Al-Habibiyah Jewish Cemetery in Baghdad. (Source: In-country sources)

Although very small, the Jewish community in Baghdad continues to actively preserve its cultural property to the best of its ability. However, additional work is necessary. The community has expressed interest in help to fix damage at these two sites and conduct preventative maintenance so that the two locations can be kept in good condition for future generations.

The other two sites—Sasson Synagogue and the Shrine of the Prophet Nahum—represent important historical locations that have now fallen into ruin. Both are the legacy of the large Jewish community that lived in Mosul, the Nineveh Plains, and Iraqi Kurdistan. Located in Mosul, the Sasson Synagogue became the city’s main synagogue during the 20th century due to its central location in the Jewish Quarter in the Old City. In the decades since the Jewish community’s departure, the building has deteriorated significantly. The roof of the synagogue has collapsed in several places, exposing the interior decoration—including wall paintings—to weathering and increasing the risk that the rest of the standing architecture will fall. The property has also become a dumping ground for trash from the surrounding community.

Video still of the interior courtyard of the Sasson Synagogue in Mosul. (Source: France 24; April 24, 2019)
Video still of an aisle inside the synagogue. (Source: France 24; April 24, 2019)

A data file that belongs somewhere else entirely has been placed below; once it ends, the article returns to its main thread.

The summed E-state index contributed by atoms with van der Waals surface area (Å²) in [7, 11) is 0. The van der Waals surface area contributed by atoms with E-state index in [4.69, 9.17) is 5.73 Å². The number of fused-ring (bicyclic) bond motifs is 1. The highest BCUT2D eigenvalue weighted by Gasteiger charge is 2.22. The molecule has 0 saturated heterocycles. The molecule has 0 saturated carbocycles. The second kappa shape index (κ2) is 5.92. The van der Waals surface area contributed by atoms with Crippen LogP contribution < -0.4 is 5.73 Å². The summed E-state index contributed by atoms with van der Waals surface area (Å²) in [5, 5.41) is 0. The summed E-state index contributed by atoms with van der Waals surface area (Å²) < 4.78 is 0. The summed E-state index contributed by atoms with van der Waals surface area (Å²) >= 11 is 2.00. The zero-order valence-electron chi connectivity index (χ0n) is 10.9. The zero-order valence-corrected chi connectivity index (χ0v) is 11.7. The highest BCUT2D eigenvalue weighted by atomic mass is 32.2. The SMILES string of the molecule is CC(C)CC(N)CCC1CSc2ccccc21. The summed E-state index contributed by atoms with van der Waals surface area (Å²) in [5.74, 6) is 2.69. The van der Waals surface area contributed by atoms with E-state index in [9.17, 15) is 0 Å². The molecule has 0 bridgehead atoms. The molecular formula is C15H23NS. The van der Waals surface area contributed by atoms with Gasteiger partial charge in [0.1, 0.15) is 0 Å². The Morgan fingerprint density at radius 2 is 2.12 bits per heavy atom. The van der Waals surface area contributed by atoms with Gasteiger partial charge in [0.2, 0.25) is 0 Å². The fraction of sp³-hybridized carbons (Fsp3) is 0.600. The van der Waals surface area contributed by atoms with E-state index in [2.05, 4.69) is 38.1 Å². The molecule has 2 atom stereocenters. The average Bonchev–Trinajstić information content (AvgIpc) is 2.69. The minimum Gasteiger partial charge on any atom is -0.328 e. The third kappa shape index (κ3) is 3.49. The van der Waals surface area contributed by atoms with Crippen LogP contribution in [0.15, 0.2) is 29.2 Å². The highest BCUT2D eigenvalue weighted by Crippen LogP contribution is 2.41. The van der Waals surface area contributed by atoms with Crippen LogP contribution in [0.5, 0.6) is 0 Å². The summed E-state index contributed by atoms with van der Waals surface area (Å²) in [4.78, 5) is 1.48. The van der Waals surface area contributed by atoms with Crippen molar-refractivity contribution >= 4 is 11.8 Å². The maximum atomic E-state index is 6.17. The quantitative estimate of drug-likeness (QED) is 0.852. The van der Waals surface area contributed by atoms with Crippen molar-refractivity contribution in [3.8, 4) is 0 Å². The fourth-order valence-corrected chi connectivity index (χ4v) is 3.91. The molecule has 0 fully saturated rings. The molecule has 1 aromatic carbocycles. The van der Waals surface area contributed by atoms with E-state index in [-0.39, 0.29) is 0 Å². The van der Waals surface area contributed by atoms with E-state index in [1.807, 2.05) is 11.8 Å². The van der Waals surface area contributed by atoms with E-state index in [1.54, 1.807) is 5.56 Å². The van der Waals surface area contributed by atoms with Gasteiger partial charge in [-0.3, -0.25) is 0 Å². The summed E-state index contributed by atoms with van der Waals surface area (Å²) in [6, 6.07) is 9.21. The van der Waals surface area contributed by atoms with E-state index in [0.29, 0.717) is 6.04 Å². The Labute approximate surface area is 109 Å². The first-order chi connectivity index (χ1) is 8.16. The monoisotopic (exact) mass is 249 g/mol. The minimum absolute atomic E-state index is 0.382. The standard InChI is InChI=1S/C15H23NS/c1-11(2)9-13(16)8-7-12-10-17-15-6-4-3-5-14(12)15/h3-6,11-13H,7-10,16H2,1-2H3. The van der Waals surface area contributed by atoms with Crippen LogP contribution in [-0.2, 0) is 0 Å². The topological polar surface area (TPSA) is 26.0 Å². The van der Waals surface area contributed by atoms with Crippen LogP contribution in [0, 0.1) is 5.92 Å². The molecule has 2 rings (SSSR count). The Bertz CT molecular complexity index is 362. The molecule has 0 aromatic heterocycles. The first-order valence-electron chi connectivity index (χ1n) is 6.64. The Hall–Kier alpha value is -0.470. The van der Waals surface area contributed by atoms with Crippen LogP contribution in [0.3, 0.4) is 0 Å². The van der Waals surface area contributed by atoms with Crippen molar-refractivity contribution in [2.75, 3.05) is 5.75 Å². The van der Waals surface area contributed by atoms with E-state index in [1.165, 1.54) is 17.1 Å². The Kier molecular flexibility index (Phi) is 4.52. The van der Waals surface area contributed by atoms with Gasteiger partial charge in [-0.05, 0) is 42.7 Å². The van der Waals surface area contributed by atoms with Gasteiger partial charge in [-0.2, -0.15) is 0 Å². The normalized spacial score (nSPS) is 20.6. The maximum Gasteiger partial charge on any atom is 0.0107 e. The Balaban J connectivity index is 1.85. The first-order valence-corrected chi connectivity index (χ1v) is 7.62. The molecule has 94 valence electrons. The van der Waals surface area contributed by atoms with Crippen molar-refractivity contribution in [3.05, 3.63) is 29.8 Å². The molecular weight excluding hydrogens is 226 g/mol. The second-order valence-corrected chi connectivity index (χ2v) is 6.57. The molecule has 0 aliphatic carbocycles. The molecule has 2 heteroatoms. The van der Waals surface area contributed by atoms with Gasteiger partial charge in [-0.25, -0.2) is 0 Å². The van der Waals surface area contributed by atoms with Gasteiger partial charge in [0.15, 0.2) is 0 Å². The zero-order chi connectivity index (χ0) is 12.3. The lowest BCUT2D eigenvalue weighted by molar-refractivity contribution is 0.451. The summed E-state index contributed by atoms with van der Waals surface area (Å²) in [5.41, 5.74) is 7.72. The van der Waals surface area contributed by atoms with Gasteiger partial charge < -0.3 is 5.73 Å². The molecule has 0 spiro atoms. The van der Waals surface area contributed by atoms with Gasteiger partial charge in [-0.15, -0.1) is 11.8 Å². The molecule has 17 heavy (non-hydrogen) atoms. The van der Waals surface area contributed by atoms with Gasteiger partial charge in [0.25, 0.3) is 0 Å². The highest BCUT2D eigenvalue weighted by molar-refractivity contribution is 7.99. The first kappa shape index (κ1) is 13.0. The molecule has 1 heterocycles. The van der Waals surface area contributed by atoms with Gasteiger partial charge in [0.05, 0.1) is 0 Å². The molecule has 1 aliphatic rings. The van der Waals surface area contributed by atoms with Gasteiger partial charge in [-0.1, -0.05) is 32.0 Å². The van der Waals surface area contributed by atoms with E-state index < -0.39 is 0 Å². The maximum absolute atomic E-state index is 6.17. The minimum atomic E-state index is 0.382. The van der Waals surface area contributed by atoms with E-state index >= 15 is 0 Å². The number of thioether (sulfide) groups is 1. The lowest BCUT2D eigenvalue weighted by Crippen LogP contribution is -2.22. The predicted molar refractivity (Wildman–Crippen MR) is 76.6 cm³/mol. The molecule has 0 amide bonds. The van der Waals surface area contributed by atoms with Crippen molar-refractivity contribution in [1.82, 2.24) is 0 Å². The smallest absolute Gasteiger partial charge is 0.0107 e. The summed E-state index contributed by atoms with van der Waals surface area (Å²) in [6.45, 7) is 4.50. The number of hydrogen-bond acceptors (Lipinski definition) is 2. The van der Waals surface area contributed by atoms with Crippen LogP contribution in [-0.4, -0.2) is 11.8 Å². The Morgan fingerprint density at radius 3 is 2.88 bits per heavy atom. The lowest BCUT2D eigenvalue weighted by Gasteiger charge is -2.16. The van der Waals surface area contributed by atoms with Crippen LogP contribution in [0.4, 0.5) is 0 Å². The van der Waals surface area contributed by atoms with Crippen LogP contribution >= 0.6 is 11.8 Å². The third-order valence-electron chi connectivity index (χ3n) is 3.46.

Until recently, the Shrine of the Prophet Nahum in al-Qosh was in a similar condition. Located ca. 40 km north of Mosul, the shrine—which consists of a synagogue with the prophet’s tomb and a series of subsidiary buildings, all arrayed around a courtyard—dates back to at least the 12th century CE. The shrine was an important pilgrimage location for the Jewish community in Mosul and the surrounding region during Shavuot. Despite attempts by the local Christian community to maintain the site, the building had badly deteriorated by the early 2000s, resulting in the collapse of the southeastern corner of the synagogue as well as parts of the subsidiary buildings. In 2008, the US Army conducted a thorough condition assessment, which led to the construction of a large metal roof over the synagogue. More recently, the Alliance for the Restoration of Cultural Heritage, in collaboration with GEMA ART International, conducted stabilization work at the site and is now in the midst of a larger restoration project funded by the U.S. Department of State.

The central aisle and collapsed southeastern corner of the Shrine of the Prophet Nahum in 2008. (Source: Suzanne E. Bott)
Stabilization activities performed in the Shrine of the Prophet Nahum by the Alliance for the Restoration of Cultural Heritage in December 2017–January 2018. (Source: Alliance for the Restoration of Cultural Heritage)

JCHI’s assessment work represents a substantial contribution to ongoing attempts to preserve the rich multicultural history of Iraq and Syria. Although far from comprehensive, this project’s results provide valuable baseline data on the location and condition of some of the most significant built Jewish heritage in Iraq and Syria, and recommendations for where stabilization projects can have the most immediate impact. In order to help with future project planning, JCHI is in the process of making its data set publicly available. Additional information on its location will be posted on this page soon. For more on the project, its methods, and results, JCHI’s final report can be found here on the Foundation for Jewish Heritage’s website.

By Darren P. Ashby ASOR Cultural Heritage Initiative. For the original publication Here